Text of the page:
Featuring: Josh Hutcherson, Elizabeth Lail, Kat Conner Sterling, Piper Rubio, with Mary Stuart Masterson and Matthew Lillard
Director: Emma Tammi
In Cinemas: Now
Based on the horror video game phenomenon Five Nights at Freddy’s, it becomes the latest franchise to be adapted for film. It follows a troubled security guard as he begins working at Freddy Fazbear’s Pizza. While spending his first night on the job, he realises the night shift at Freddy’s won’t be easy. This movie has a promising concept but failed in its execution, with some pacing issues and an inability to remain mildly entertaining. But to start positively, the production design and visuals are flawless; the animatronics look great, as if plucked right out of the video game; they captured the actuality of that creepy abandoned look that is always present whenever we see the restaurant’s exterior or venture inside. It creates a sense of realism by placing the viewer in a scenario that leads to unexpected elements of caution and unpredictability. This arcade, meant for kids, is now being overrun by these giant killer robots designed to bring children joy and happiness, but instead, they are the opposite. Sometimes, the cinematography can be over-the-top and a little too artistic and unnecessary in certain parts; it almost feels like a TV movie when it doesn’t need to be anything other than a straight horror film.
After the first 20 minutes into the movie, the introduction to Josh Hutcherson’s character, Mike, was terrible. He makes some questionable decisions early on that are attempted to be justified by revealing certain things to us as the film progresses. The situation isn’t very likeable, as is the presentation of some of the characters; at times, it feels awkward during dialogue-heavy scenes when lines are delivered as if they are reading directly from the script instead of being natural. Hutcherson gives an all-rounded, mediocre performance with little or no enthusiasm; it was almost like he was made to act in this against his own will. The writing and direction didn’t help with that either in having any connection or chemistry with the other cast members, and it lacked emotion and energy. Subplots are introduced to help tie it in with the existing one, which is needed to a specific aspect to make the story clear. But, it takes a wholly obscure and bizarre approach to make it so challenging to shoehorn it somehow that it felt unnecessary when it should have been clear and straightforward. Instead, the build-up of the film constantly involves weird twists to the point where it keeps happening, and frustration begins rising at the thought of the filmmakers not being true to the original video game.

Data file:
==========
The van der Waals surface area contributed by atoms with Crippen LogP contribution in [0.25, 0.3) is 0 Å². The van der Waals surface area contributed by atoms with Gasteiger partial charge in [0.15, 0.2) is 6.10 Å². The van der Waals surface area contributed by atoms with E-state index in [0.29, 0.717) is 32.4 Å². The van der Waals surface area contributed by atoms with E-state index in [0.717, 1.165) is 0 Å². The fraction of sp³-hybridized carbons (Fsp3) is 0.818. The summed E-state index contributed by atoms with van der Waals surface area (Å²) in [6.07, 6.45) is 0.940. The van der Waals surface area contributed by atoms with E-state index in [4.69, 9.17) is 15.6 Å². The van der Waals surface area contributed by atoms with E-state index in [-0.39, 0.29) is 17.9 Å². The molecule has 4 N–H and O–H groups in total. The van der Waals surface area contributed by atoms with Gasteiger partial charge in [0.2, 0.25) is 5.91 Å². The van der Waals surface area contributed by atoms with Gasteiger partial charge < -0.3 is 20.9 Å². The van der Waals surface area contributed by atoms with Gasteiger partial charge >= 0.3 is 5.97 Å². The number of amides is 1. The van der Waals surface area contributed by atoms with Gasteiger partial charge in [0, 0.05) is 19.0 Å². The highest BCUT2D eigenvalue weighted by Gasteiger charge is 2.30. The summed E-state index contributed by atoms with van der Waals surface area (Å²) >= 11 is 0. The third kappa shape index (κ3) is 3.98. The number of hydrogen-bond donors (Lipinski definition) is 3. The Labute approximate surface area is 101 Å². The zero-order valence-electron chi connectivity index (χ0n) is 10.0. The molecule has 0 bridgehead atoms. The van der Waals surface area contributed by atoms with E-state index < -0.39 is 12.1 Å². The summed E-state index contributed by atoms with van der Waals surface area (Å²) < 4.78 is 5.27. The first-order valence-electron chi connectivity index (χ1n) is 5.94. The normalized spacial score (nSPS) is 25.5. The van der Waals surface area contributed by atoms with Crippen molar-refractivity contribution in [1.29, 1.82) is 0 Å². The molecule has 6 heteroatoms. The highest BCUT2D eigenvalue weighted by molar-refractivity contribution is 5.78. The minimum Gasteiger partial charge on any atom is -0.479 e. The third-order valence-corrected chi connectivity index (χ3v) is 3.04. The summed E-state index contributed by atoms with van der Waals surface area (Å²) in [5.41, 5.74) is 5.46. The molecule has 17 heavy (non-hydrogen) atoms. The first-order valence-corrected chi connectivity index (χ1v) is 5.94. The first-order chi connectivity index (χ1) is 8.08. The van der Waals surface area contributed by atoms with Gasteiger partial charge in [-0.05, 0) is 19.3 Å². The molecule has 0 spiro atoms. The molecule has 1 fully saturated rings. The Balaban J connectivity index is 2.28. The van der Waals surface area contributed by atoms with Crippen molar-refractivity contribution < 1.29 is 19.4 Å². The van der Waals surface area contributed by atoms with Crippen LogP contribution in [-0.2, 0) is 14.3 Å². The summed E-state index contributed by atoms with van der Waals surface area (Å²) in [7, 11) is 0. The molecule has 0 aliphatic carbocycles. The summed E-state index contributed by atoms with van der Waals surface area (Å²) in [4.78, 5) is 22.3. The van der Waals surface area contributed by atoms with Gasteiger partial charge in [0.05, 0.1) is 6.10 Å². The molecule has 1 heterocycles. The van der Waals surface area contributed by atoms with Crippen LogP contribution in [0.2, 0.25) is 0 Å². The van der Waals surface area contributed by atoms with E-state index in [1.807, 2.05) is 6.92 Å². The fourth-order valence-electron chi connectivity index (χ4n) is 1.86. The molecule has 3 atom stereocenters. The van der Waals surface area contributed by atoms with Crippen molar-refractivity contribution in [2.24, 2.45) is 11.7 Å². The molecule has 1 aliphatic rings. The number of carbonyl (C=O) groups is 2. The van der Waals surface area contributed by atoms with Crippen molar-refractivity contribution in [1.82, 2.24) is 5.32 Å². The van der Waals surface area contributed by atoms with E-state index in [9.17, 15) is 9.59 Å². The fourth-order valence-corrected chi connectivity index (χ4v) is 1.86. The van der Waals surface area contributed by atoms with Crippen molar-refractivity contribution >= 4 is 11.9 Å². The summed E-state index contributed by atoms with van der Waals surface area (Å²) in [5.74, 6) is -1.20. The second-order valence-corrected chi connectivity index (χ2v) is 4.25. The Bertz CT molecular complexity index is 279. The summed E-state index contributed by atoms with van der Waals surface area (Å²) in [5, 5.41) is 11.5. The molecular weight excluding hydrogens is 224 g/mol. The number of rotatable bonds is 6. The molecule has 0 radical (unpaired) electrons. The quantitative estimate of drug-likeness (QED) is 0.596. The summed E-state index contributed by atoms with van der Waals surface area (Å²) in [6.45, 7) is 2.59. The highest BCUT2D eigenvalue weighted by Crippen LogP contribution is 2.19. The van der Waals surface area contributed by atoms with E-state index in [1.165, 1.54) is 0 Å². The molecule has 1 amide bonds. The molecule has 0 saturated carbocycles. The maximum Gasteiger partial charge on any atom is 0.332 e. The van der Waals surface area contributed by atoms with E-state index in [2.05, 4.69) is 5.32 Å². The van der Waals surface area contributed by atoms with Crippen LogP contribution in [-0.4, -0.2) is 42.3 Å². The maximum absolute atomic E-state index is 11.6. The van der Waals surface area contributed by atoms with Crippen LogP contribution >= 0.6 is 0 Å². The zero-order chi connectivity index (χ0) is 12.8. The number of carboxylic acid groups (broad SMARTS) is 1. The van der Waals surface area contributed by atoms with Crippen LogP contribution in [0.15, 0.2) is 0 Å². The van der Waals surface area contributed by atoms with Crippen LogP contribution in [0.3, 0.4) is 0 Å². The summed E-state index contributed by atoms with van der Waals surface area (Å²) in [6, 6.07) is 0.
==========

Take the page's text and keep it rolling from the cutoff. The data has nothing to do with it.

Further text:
There are plenty of eye-rolling moments where people get chased by these mechanical robots through and down the restaurant’s hallway, and they run into the nearest room to be safe. The ignorance and the lack of originality in the scriptwriting are insulting to horror film fans, and it is always persistent. The convoluted plot is always backed up with these obvious and predictable outcomes that can instantly be solved when introduced to new and existing characters. When we arrive at the emotional attempt of an ending, there isn’t any of it because there was never any hint of this happening, and it kind of just came from nowhere and was very unexpected, almost like it was added into the script at the last second. Five Nights at Freddy’s focuses too much on the script, making the storyline dull and messy when it isn’t necessary; the emphasis should be on the genre of horror and intent to disturb and frighten audiences. But it lacked every aspect; there were no jump scares, only maybe one gore scene, and it was nearly on the verge of becoming a drama. It was disappointing and not in any way entertaining; the animatronics and visuals were the only cool thing about this bore fest.